The decision will be rendered by the courts of the Commonwealth Government, the Court of First Instance of Manila, in the first place, and, in case of appeal, this Supreme Court, as a tribunal of last resort.chanroblesvirtualawlibrary chanrobles virtual law library

The decision necessarily will include a pronouncement as to how defendant will get the money. To make that pronouncement the Court of First Instance of Manila and this Supreme Court, undoubtedly, will be placed in a quandary.chanroblesvirtualawlibrary chanrobles virtual law library

Indeed we do not see how the money deposited in the court under the Japanese regime can be turned over to defendant.chanroblesvirtualawlibrary chanrobles virtual law library

The validation of the proceedings in question starts from the fiction that Commonwealth courts are continuations of the courts which functioned under enemy occupation and authority, including the Court of First Instance which functioned under the Vargas Philippine Executive Commission, and, later, the Laurel Philippine Republic, in which the complaint of this case has been filed. To follow this fiction to its natural consequences, the present Court of First Instance of Manila must be the one who ought to turn over the money to the defendant. Can it do it? Can it give a money which is not in its possession but in the possession of the defunct Court of First Instance under the Japanese regime?chanrobles virtual law library

As the Commonwealth courts have no money to turn over to the defendant, from whom and from where shall it get the money? This is a question that has never been answered, and we are afraid that it cannot be given any satisfactory answer.chanroblesvirtualawlibrary chanrobles virtual law library

As the defendant is entitled to his money, and the money must be paid by the plaintiff, it seems that plaintiff is the one who must find a way to give the money to defendant. But plaintiff may justly claim that she had done what was legally expected from her when, after offering the amount to defendant and the same refused to accept the money, she deposited it in court.chanroblesvirtualawlibrary chanrobles virtual law library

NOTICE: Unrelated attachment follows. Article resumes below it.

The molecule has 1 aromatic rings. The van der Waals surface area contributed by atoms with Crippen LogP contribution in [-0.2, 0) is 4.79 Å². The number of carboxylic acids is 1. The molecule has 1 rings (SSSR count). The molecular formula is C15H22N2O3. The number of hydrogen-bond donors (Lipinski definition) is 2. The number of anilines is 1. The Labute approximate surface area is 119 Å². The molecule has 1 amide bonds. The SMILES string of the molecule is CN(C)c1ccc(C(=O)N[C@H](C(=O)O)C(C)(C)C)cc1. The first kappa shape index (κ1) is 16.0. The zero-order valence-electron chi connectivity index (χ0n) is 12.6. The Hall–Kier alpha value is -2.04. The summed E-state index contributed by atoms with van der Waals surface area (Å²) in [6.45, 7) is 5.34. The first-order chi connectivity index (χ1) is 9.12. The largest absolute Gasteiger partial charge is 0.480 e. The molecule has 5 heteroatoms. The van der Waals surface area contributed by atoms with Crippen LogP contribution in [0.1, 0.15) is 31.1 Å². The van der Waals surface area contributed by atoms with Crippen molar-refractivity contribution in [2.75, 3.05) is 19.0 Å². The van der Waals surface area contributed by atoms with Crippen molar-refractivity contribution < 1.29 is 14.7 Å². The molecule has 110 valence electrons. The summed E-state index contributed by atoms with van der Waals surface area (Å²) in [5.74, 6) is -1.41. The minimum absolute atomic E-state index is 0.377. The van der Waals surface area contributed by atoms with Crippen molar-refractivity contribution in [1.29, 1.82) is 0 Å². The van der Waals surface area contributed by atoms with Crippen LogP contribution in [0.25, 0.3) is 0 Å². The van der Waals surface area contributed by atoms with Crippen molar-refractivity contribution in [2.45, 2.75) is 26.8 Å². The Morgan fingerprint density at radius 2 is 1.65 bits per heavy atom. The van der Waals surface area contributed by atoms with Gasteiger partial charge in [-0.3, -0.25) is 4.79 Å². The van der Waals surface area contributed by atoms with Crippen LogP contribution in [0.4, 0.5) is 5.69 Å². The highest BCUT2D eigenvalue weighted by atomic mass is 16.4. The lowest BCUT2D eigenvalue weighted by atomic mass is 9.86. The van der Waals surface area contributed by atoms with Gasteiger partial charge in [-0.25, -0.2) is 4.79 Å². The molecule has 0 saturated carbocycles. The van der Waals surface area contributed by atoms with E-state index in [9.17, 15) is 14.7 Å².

She cannot be compelled to disburse another P12,500 to be given to the defendant. If the Court of First Instance of Manila, in the decision it may render, should order her to pay P12,500 to the defendant, without taking into consideration what she has deposited in court in November, 1944, she may invoke the decision of this Supreme Court validating the proceedings, including therein the deposit of P12,500. If the deposit is valid, plaintiff is relieved from further obligations and in such case, how shall justice be rendered to defendant?chanrobles virtual law library

Our courts must not fall in the inconsistency of validating all the proceedings taken until the record of the case has been destroyed, and to except from said validation the deposit made by the plaintiff. If the deposit is valid, the courts must not allow such validation to be a simple mockery, and offensive farce without any other meaning than to make the administration of justice an object of laughter.chanroblesvirtualawlibrary chanrobles virtual law library

It is evident from the foregoing that the validation of the proceedings in question, in utter disregard of the October Proclamation issued by General MacArthur and of the Declaration of President Franklin D. Roosevelt, leads to an absurd situation from which our courts cannot escape and which will entangle them in a maze of problems incompatible with the administration of justice.chanroblesvirtualawlibrary chanrobles virtual law library